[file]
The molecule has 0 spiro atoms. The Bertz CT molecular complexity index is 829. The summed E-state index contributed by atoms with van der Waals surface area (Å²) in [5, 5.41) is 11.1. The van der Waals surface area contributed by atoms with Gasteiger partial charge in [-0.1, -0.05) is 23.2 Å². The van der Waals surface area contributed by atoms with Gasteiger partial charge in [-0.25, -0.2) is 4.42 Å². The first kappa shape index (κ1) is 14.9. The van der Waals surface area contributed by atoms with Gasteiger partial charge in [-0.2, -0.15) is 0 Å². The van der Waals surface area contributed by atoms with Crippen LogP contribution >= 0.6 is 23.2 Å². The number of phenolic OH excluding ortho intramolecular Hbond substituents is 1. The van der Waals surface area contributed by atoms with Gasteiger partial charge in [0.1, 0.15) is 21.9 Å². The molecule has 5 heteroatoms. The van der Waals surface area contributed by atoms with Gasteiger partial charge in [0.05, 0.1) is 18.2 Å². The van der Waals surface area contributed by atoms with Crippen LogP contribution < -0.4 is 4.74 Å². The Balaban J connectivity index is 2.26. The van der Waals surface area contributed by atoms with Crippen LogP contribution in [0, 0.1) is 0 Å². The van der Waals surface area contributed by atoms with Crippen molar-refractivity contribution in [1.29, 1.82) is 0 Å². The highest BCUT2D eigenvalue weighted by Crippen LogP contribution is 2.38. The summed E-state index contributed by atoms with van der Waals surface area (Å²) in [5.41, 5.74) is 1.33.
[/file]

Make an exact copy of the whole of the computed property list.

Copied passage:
The molecule has 0 spiro atoms. The Bertz CT molecular complexity index is 829. The summed E-state index contributed by atoms with van der Waals surface area (Å²) in [5, 5.41) is 11.1. The van der Waals surface area contributed by atoms with Gasteiger partial charge in [-0.1, -0.05) is 23.2 Å². The van der Waals surface area contributed by atoms with Gasteiger partial charge in [-0.25, -0.2) is 4.42 Å². The first kappa shape index (κ1) is 14.9. The van der Waals surface area contributed by atoms with Gasteiger partial charge in [-0.2, -0.15) is 0 Å². The van der Waals surface area contributed by atoms with Crippen LogP contribution >= 0.6 is 23.2 Å². The number of phenolic OH excluding ortho intramolecular Hbond substituents is 1. The van der Waals surface area contributed by atoms with Gasteiger partial charge in [0.1, 0.15) is 21.9 Å². The molecule has 5 heteroatoms. The van der Waals surface area contributed by atoms with Gasteiger partial charge in [0.05, 0.1) is 18.2 Å². The van der Waals surface area contributed by atoms with Crippen LogP contribution < -0.4 is 4.74 Å². The Balaban J connectivity index is 2.26. The van der Waals surface area contributed by atoms with Crippen LogP contribution in [0, 0.1) is 0 Å². The van der Waals surface area contributed by atoms with Crippen molar-refractivity contribution in [1.29, 1.82) is 0 Å². The highest BCUT2D eigenvalue weighted by Crippen LogP contribution is 2.38. The summed E-state index contributed by atoms with van der Waals surface area (Å²) in [5.41, 5.74) is 1.33.